3dly, The church makes use of two words here to express Christ's departure from her, “My beloved had withdrawn himself, and was gone,” which signify and import, 1. That this was done suddenly and secretly, unseen, at an unawares to her, and unexpected by her; so the word translated, “had withdrawn himself,”, signifies a doing it secretly; he “turned himself about, and was gone” in a moment; he withdrew himself privately from the door, and passed by the window, and was gone; so that she could not set eyes upon him, nor hear any tidings of him. 2. That he was gone at a very great distance in her apprehensions: so believers think sometimes, when Christ has withdrawn himself from them, that he is gone a great way off, is not within call, and will never return more (see Ps. 10:1); and this is thought by some, to be the import of the first word; and the other, being added to it, heightens the sense. 3. That he was really gone: it was not u mere imagination of hers, but it was certainly so; which she found to her great grief and sorrow. 4. The doubling of the words, or her using those two words without a copulative, he “had withdrawn himself, was gone,” which she seems to speak in the utmost haste and confusion, represent the strength of her passion, the greatness of her sorrow, what a wretched disappointment she met with; and as if she was wringing her hands, and crying outs “He is gone, he is gone, he is gone.” Which brings us to consider,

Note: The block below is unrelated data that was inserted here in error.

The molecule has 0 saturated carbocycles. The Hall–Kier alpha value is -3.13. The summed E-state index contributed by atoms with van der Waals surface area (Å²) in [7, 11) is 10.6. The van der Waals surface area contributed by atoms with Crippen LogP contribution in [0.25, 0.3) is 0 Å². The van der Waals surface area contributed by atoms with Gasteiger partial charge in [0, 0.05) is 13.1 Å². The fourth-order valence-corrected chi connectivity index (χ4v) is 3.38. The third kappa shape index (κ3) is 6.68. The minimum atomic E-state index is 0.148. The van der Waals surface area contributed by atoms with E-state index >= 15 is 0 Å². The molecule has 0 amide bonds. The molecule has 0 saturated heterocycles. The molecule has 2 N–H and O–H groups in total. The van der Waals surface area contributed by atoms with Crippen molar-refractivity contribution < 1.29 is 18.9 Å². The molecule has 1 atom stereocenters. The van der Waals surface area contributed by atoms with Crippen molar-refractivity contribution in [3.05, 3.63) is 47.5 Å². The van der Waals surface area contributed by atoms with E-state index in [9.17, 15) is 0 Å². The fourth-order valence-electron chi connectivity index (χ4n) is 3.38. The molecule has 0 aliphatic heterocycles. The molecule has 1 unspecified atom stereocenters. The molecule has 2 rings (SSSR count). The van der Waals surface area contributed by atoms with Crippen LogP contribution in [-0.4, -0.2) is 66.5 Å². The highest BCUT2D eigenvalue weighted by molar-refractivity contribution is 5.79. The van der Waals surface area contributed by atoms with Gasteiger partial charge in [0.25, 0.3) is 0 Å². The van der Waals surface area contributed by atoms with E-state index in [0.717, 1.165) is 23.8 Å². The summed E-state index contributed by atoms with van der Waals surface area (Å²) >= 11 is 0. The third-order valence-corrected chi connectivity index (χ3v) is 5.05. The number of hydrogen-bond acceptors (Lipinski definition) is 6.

III. What effect this disappointment had upon her; “my soul,” says she, “failed when he spoke,” or went out; I was as one dead, I immediately fell into a swoon, and was as one whose life and soul departed. Some think that the church in these words excuses herself from the blame of not rising and opening to him sooner; as if she should say, I am not so much to be blamed, nor has my beloved so much reason to be provoked at, nor so highly to resent my not rising and opening sooner; for as soon as ever I heard his voice, saying, “Open to me, my sister, my love, my dove,” etc., it overcame my heart, my soul failed at these words of his; I immediately fell into a swoon, and lay as one lifeless and helpless, and was not able to rise and open to him; but as soon as ever I came to my senses, and was recovered a little out of this fit, I arose and opened to him: but it does not appear from the context, that side did fall into such a fit at his calling to her, or was rendered non combos mentis; for she was capable all the while of observing all his words and ways; how he carried himself to her, and proceeded with her; what steps he took, and methods he used, till he had brought her to arise and open, Therefore the words seem rather to be expressive of that confusion of mind she was thrown into, when she found he was gone; even as it is said of the queen of Sheba, that “there was no more spirit in her;” occasioned through wonder and surprise in beholding Solomon's wisdom, and the order and management of his house and servants, that she knew not what to think or what to say: so the church here being surprised at Christ's absence, her soul fails her, no spirit is left in her; she knew not what to think, say, or do: or else they are expressive of the exceeding grief and sorrow that she was overwhelmed with; “my soul failed when he spoke,” or “at his word”; that is, at the remembrance of it: O! now I call to mind how lovingly, kindly, and tenderly he spoke to me, when he said, “Open to me, my sister, my love,” etc., yet, vile, ungrateful wretch, as I am, I took no notice of it; I put him off with idle excuses, I kept my bed and indulged myself in sloth and ease; but now it cuts me to the heart, it grieves me, t cannot bear up under it; when I remember his love, and my unkindness, I sink, I faint, I die; I cannot live without his presence; his absence is death unto me; my soul fails at his words of love and grace which he spoke to me, and at his word of command which he enjoined me; to which, being disobedient, I have now lost his company, which is intolerable to me. She seems to be much in the same case that the Psalmist was, when he said (Ps. 143:7), “Hear me speedily, O Lord, my spirit faileth: hide not thy face from me, lest I be like unto them that go down into the pit.”